You know what would be a great thing to do for your rookie starting pitcher in his first start ever against the Red Sox, at Fenway Park of all places? He'd probably appreciate some run support. He probably would not appreciate the offense leaving runners all over the basepaths, and stranding multiple runners on third base with less than two outs.
Cahill might have deserved better than the loss he got; for five innings, he held the Red Sox scoreless with one hit, walking a tightrope with a 1-0 lead.
The A's scored their first run in the second on a leadoff double by Holliday, an infield single by Suzuki, and a single by Cust (who was 3-3 against Wakefield). With runners at first and third, and no one out, things looked promising. But Ryan Sweeney popped up, and Ellis and Crosby struck out to end the inning.
Cabrera managed a one-out single in the third inning, and Hairston doubled him to third, but Holliday popped up to the catcher for the second out, and Suzuki grounded out to end the inning.
The fourth was more of the same. Cust opened the inning with a double, and after Sweeney moved him to third, Ellis walked to put runners at the corners with one out. Then fickle Lady Luck joined the A's general suckitude as Crosby absolutely blistered a ball to third--which was caught for a double play.
With two two-out singles from Cust and Sweeney, the A's put runners on the corners in the sixth, but were again unable to move a runner across the plate, and had to settle for the slimmest leads; 1-0 through five and a half.
It all fell apart in spectacular style for the A's in the bottom of the sixth as Boston did in ten minutes what the A's tried to do over the previous two hours. Cahill (who has allowed an awful lot of homeruns for a sinkerballer) gave up the tying homerun to JD Drew, and then put two runners on for David Ortiz, who looked less than a superstar in his previous at-bats. Despite swinging through a lot of pitches this season, Ortiz did not miss Cahill's, drilling a 3-run homerun to give the Sox the 4-1 lead.Cahill was replaced by Breslow, who finally got the A's out of the inning.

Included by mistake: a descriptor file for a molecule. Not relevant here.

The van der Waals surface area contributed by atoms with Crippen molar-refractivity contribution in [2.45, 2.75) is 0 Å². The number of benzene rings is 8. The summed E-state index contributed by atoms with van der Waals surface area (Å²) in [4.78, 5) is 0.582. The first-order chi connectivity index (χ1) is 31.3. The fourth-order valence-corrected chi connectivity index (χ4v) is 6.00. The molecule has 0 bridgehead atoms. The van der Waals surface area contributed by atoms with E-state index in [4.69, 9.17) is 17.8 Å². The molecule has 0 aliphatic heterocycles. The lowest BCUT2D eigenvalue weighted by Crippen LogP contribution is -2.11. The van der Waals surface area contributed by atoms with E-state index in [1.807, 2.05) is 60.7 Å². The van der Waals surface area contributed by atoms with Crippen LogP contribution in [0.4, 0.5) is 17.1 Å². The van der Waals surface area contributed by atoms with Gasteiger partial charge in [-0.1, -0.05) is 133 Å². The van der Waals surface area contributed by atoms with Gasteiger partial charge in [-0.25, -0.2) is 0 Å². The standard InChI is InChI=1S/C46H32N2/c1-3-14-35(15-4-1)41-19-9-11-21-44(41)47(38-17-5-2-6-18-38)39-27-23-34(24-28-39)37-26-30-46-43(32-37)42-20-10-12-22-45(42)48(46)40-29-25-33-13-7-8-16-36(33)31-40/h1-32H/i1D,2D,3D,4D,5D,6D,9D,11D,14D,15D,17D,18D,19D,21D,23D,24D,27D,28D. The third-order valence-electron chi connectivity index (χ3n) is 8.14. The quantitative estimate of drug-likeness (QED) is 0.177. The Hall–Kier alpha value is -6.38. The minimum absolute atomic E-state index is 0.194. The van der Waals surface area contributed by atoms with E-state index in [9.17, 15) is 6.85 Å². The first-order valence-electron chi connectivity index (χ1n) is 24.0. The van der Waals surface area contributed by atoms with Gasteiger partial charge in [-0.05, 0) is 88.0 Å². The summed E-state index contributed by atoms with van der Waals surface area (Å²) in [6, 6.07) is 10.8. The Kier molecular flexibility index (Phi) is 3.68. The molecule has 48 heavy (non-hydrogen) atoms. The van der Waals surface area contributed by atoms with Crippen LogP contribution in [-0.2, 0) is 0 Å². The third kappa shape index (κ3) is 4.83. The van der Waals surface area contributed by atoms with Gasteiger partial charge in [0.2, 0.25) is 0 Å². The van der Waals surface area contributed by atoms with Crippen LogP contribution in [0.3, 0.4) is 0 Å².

The A's tried to waste another scoring opportunity in the seventh after hits by Crosby and Sweeney opened the inning, but after Cabrera struck out and Hairston popped up (Crosby almost got picked off on the play to end the inning), Holliday walked. With the bases loaded and two outs, Kurt Suzuki, our All Star catcher (if no one else's), had the at-bat of the game, eventually hitting a 3-2 pitch for a two-RBI single to bring the A's within one run.
But they would give one right back; the difference in the game. Wuertz, who replaced Brewslow, started the seventh with a walk, and then allowed a double. Boston would score a run on an Ortiz groudout, but Ziggy came in to get him out of the inning, and set the Sox down 1, 2, 3 in the eighth as well.
The A's had one last chance in the ninth against Papelbon, as they opened the inning with a Kennedy walk, and a Cabrera single (an a great AB). Hairston made a bid for a three-run homerun (that looked gone), but it was just a long sacrifice fly. Holliday struck out for the second out (insert your own comment here), and Suzuki singled the runner to second to give Cust and the A's one last at-bat.
Cust struck out.
The A's lose the game, the series, and frustrated yet more fans. I think the eight K's by Wakefield were the key.
We do it all again on Friday night. Hang in there.